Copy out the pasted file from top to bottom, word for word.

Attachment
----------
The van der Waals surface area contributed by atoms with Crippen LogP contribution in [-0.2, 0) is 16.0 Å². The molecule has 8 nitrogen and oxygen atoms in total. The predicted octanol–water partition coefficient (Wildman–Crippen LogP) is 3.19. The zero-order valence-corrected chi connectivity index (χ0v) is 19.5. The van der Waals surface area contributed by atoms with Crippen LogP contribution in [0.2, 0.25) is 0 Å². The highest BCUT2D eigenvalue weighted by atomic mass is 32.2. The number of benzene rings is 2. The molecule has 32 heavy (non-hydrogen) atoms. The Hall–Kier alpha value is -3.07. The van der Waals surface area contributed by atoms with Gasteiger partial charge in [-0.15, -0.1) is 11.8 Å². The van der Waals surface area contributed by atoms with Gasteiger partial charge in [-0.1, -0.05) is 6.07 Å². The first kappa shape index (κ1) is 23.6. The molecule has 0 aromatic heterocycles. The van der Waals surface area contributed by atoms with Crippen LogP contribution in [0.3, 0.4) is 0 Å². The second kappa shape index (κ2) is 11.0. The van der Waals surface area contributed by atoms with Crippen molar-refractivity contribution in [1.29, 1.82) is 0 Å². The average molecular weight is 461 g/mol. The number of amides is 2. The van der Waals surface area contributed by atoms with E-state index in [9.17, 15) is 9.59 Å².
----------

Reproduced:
The van der Waals surface area contributed by atoms with Crippen LogP contribution in [-0.2, 0) is 16.0 Å². The molecule has 8 nitrogen and oxygen atoms in total. The predicted octanol–water partition coefficient (Wildman–Crippen LogP) is 3.19. The zero-order valence-corrected chi connectivity index (χ0v) is 19.5. The van der Waals surface area contributed by atoms with Crippen LogP contribution in [0.2, 0.25) is 0 Å². The highest BCUT2D eigenvalue weighted by atomic mass is 32.2. The number of benzene rings is 2. The molecule has 32 heavy (non-hydrogen) atoms. The Hall–Kier alpha value is -3.07. The van der Waals surface area contributed by atoms with Gasteiger partial charge in [-0.15, -0.1) is 11.8 Å². The van der Waals surface area contributed by atoms with Gasteiger partial charge in [-0.1, -0.05) is 6.07 Å². The first kappa shape index (κ1) is 23.6. The molecule has 0 aromatic heterocycles. The van der Waals surface area contributed by atoms with Crippen LogP contribution in [0.3, 0.4) is 0 Å². The second kappa shape index (κ2) is 11.0. The van der Waals surface area contributed by atoms with Crippen molar-refractivity contribution in [1.29, 1.82) is 0 Å². The average molecular weight is 461 g/mol. The number of amides is 2. The van der Waals surface area contributed by atoms with E-state index in [9.17, 15) is 9.59 Å².